March 16, 2018, by Tim Radford
Heat and moisture together can speed up climate change. Image: By Mary Hollinger, NOAA, via Wikimedia Commons
While more rain normally cools a summer environment, a warmer and wetter world could face quite unfamiliar problems.
LONDON, 16 March, 2018 – Climate change may still cause surprises, if simultaneously it means a warmer and wetter world. More heat and moisture together can unbalance ecosystems.
Scientists have been warning for decades of shifts towards ever greater risks of flooding in some places, more intense and sustained droughts and potentially lethal heatwaves in others.
But new research suggests an unexpected twist: temperate and subtropical zones could become both hotter and wetter during future summers.
And this could create a whole suite of unexpected problems: farmers and city dwellers who have adapted to a pattern of cool wet summers or hot dry summers could face a new range of fungal or pest infections in crops, or pathogens in crowded communities, as insects and microbes seize a new set of opportunities.
“We found that where temperature and precipitation are increasing together, climates are changing faster than the temperature trend alone would suggest”
Canadian scientists report in Nature Communications that they considered what they call “departures from natural variability” that may follow as a consequence of continual rises in global average temperature, driven by ever greater combustion of fossil fuels that emit ever higher ratios of greenhouse gases into the atmosphere.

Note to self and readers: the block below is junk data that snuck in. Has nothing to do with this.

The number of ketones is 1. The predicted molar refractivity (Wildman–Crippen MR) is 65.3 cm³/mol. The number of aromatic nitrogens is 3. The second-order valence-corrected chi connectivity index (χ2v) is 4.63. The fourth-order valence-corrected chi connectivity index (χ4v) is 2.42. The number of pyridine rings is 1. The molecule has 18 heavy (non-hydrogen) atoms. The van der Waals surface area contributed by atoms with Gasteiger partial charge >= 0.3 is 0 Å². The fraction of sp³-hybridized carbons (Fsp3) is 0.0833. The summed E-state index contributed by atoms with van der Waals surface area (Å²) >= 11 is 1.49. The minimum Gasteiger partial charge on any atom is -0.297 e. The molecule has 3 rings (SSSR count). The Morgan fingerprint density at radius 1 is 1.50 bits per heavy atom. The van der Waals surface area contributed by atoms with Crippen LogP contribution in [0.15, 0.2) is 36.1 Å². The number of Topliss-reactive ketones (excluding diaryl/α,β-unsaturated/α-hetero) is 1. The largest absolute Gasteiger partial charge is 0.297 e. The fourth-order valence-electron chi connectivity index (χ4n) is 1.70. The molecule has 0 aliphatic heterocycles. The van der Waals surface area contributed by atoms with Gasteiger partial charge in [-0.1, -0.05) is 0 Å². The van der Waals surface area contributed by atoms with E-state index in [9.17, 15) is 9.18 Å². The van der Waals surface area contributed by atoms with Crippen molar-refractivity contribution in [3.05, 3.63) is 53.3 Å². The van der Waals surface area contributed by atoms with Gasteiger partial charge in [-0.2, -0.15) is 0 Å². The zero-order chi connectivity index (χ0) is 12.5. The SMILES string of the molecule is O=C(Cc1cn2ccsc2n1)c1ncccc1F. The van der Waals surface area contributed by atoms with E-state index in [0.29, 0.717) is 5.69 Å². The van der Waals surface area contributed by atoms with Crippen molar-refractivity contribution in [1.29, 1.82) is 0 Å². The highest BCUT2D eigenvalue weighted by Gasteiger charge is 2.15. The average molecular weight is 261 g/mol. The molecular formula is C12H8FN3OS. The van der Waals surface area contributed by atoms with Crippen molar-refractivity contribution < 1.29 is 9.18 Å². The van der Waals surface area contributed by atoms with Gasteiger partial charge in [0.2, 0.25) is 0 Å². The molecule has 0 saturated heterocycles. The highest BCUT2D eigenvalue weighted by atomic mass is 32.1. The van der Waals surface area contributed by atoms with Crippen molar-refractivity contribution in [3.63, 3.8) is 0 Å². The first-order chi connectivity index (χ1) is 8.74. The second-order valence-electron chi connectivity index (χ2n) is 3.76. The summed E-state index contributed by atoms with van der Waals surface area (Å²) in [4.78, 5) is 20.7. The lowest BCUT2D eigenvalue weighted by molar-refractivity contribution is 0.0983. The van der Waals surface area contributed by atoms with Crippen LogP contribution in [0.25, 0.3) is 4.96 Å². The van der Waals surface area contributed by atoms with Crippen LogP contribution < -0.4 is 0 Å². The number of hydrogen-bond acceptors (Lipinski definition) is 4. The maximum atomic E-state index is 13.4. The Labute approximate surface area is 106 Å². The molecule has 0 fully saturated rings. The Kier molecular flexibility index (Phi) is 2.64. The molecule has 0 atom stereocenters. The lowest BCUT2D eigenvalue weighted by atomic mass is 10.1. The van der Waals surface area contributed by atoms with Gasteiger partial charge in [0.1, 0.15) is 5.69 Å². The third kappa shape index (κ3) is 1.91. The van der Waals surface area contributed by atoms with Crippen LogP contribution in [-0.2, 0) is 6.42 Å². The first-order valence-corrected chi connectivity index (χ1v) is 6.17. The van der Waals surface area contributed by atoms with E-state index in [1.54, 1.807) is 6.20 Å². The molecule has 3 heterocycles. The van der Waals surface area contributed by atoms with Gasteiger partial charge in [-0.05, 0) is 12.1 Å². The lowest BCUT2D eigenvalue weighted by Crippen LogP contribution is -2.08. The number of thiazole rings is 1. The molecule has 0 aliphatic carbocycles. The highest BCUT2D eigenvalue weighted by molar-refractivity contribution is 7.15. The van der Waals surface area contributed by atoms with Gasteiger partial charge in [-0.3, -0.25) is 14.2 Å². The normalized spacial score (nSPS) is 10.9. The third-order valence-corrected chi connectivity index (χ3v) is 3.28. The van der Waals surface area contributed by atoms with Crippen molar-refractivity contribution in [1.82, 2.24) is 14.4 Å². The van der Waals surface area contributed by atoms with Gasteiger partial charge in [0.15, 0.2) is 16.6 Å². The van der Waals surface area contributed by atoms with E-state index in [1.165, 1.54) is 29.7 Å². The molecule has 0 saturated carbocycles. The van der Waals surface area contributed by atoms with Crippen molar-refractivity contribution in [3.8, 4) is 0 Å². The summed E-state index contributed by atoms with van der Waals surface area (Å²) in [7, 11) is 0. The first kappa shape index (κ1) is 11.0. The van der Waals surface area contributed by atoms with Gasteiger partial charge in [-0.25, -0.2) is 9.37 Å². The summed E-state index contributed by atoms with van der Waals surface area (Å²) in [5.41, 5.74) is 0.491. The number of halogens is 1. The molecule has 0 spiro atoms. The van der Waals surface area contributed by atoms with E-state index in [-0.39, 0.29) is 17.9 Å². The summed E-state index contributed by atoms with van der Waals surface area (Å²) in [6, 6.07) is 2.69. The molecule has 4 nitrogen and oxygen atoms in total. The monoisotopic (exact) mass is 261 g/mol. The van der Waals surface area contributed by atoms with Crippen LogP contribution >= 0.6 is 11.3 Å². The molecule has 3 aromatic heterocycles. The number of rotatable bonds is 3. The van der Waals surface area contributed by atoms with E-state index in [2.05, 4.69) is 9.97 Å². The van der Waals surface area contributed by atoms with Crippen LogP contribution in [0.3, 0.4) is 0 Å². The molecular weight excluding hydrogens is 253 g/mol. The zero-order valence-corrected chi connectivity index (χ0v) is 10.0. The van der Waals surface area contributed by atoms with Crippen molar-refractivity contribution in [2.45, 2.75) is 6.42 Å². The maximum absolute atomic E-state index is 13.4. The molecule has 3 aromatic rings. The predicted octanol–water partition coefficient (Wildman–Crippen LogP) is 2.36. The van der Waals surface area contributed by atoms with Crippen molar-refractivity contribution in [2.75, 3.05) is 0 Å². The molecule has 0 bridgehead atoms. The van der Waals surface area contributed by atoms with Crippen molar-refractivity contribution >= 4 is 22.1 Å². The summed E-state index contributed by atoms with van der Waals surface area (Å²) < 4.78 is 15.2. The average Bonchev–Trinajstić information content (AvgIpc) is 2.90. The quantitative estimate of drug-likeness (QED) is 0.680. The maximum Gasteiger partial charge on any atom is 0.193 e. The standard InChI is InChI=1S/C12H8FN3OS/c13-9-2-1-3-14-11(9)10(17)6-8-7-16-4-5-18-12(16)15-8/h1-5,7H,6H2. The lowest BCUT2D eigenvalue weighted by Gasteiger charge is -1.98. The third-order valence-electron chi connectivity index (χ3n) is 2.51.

They studied historical records back to 1901, and climate projections as far as the year 2100. And they see a problem: creatures – people, crops, pathogens and pests – that have adapted to particular regional ecosystems could be jolted out of their comfort zone.
“Some of the disruptions of climate change stem from basic physics and are easily anticipated. Increases in sea level, forest fires, heat waves, and droughts fall into that category.
“But there is a whole other category of unexpected disruptions that stem from upsetting the complex balance of ecosystems,” said Colin Mahony, a forester and doctoral student at the University of British Columbia, who led the research.
A global increase in outbreaks of fungal needle blight in pine plantations could be linked to wetter and warmer conditions. Mosquito-borne pathogens could flourish in hot cities with once rare puddles of standing water.
“The mountain pine beetle epidemic that devastated the pine forests of western North America ten years ago is an example of this. This study digs into global climate model output for clues about what kinds of ecological disruptions might be just over the horizon,” he said.
The research points to the south-eastern US, central Canada, northern Australia, southern Africa, central Asia and the African Sahel as regions that could unexpectedly become warmer and wetter in ways that could disrupt normal patterns.
“We found that where temperature and precipitation are increasing together, climates are changing faster than the temperature trend alone would suggest,” he said.
The research was triggered, he told Climate News Network, by the Network’s report of a 2015 paper that predicted harder rainfall in a warmer world.
“The scientific literature on climate change is so vast that sites like the Climate News Network are an important way to bridge the barriers between researchers in different disciplines like ecology and atmospheric sciences.” – Climate News Network
Tim Radford, a founding editor of Climate News Network, worked for The Guardian for 32 years, for most of that time as science editor. He has been covering climate change since 1988.